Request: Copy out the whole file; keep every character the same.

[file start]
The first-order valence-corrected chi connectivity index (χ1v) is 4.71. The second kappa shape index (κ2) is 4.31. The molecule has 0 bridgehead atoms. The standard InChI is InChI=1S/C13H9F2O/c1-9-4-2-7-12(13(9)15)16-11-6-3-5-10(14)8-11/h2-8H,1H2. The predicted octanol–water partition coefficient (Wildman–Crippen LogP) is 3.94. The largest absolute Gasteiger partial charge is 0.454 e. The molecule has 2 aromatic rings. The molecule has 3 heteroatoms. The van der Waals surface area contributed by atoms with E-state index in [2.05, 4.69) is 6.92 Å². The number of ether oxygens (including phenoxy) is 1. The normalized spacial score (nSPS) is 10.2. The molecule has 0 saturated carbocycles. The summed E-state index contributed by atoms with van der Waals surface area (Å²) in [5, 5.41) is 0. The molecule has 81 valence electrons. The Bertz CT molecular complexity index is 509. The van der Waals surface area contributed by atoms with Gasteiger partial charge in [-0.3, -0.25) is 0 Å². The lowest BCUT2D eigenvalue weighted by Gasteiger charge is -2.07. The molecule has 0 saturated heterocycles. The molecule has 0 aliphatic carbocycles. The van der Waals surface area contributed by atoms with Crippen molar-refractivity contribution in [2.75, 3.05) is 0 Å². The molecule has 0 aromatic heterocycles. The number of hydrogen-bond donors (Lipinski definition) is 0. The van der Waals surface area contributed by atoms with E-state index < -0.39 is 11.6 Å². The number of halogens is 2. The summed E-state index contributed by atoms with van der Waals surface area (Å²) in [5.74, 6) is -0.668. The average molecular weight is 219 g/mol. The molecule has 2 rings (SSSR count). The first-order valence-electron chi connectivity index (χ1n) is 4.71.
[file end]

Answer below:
The first-order valence-corrected chi connectivity index (χ1v) is 4.71. The second kappa shape index (κ2) is 4.31. The molecule has 0 bridgehead atoms. The standard InChI is InChI=1S/C13H9F2O/c1-9-4-2-7-12(13(9)15)16-11-6-3-5-10(14)8-11/h2-8H,1H2. The predicted octanol–water partition coefficient (Wildman–Crippen LogP) is 3.94. The largest absolute Gasteiger partial charge is 0.454 e. The molecule has 2 aromatic rings. The molecule has 3 heteroatoms. The van der Waals surface area contributed by atoms with E-state index in [2.05, 4.69) is 6.92 Å². The number of ether oxygens (including phenoxy) is 1. The normalized spacial score (nSPS) is 10.2. The molecule has 0 saturated carbocycles. The summed E-state index contributed by atoms with van der Waals surface area (Å²) in [5, 5.41) is 0. The molecule has 81 valence electrons. The Bertz CT molecular complexity index is 509. The van der Waals surface area contributed by atoms with Gasteiger partial charge in [-0.3, -0.25) is 0 Å². The lowest BCUT2D eigenvalue weighted by Gasteiger charge is -2.07. The molecule has 0 saturated heterocycles. The molecule has 0 aliphatic carbocycles. The van der Waals surface area contributed by atoms with Crippen molar-refractivity contribution in [2.75, 3.05) is 0 Å². The molecule has 0 aromatic heterocycles. The number of hydrogen-bond donors (Lipinski definition) is 0. The van der Waals surface area contributed by atoms with E-state index < -0.39 is 11.6 Å². The number of halogens is 2. The summed E-state index contributed by atoms with van der Waals surface area (Å²) in [5.74, 6) is -0.668. The average molecular weight is 219 g/mol. The molecule has 2 rings (SSSR count). The first-order valence-electron chi connectivity index (χ1n) is 4.71.